Bog butter has graced the tables of ancient Ireland and Scotland for at least 3,500 years, a new study found.

Bog Butter.

Samples of bog butter recovered from Irish bogs.
Image credits Jessica Smyth et al., (2019), Scientific Reports.

New research comes to shed light on the ancient practice of making “bog butter”, a product that delighted (and/or nauseated) ancient denizens of today’s Ireland and Scotland. The study, led by researchers from the University College Dublin, analyzed the chemistry of butter recovered from several sites in Ireland to find that it was a remarkably long-lived tradition.

Butter O’Bogley

Bog butter is made, you won’t believe this, in bogs. Peat bogs, to be exact. It may sound like a particularly poor place to store your beloved butter, but the unique chemistry and microflora of these bogs are actually incredibly good at preventing spoilage — stashes of butter have been discovered still fresh after spending thousands of years in such bogs. However, that made the butter no less mysterious.

For example, we didn’t know whether this was proper butter. Previous analyses were able to conclude that the butter was surely obtained from animal products, but they couldn’t determine whether it was composed of milk fats or animal adipose tissue — i.e. if these were stashes of animal fat obtained from meat or butter churned from dairy products.

The team used radiocarbon dating and carbon isotope analysis to obtain conclusive evidence on the origin of this material, and find that the practice survived for at least 3,500 years in Ireland and Scotland.

Some 430 stashes of bog butter have been found and recorded to date, 274 of them in these two countries. They’re usually stored in some kind of wooden container — buckets, kegs, barrels, etc. — or animal bladders. The team says they were buried as a means of preservation, as previous research has shown that meat stored in peat bogs for two years had roughly the same bacteria and pathogen levels as meat stored in a modern freezer. Another possible explanation is that this was a kind of food processing — i.e. that people at the time actually wanted their food to taste of peat. To each his own.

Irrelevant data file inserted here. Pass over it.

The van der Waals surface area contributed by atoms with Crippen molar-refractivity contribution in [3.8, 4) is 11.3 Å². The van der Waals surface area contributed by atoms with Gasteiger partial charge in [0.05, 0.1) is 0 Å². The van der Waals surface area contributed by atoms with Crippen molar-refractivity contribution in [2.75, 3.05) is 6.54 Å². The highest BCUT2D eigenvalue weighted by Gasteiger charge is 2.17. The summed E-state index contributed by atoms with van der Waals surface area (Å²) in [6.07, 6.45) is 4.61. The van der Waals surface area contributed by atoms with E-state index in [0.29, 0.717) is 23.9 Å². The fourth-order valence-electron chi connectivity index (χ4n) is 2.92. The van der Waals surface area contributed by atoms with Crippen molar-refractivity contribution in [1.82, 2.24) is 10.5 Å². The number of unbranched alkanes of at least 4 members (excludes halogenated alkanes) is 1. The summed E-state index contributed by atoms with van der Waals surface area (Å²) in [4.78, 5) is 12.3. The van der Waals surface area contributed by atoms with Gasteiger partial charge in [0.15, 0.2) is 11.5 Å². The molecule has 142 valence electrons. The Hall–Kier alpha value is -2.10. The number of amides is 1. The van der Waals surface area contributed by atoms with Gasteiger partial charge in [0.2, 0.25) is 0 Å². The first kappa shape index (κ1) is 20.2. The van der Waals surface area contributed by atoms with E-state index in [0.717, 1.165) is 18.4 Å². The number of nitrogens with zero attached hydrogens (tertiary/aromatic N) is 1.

The current study looked at stable carbon isotope ratios in the fatty acids of bog butter and compared that to a global database of animal fats in order to determine its origin. They report that 26 of the 32 samples they analyzed were definitely made from dairy, and a further three were very likely made from dairy. The other three samples yielded inconclusive results, they add. Radiocarbon dating showed that the samples date back to the Early Bronze Age, around 1700 BC.

You’re probably wondering what the butter tastes like — me too. We’re in luck, as this delicacy has been recreated in modern times. A team of researchers led by Benjamin Reade from the Nordic Food Lab presented several samples of bog butter at the 2012 Oxford Symposium on Food and Cookery, for example. The butter was aged for three months underground (a second stash, not presented at the Symposium, has been aged for seven years) without going rancid. However, it wasn’t a smashing success, “causing disgust in some and enjoyment in others,” according to Reade.

“The fat absorbs a considerable amount of flavor from its surroundings, gaining flavor notes which were described primarily as ‘animal,’ or ‘gamey,’ ‘moss,’ ‘funky,’ ‘pungent,’ and ‘salami.’”

He adds that it might work in “strong and pungent dishes, in a similar manner to aged ghee.”

The paper “Four millennia of dairy surplus and deposition revealed through compound-specific stable isotope analysis and radiocarbon dating of Irish bog butters” has been published in the journal Scientific Reports.

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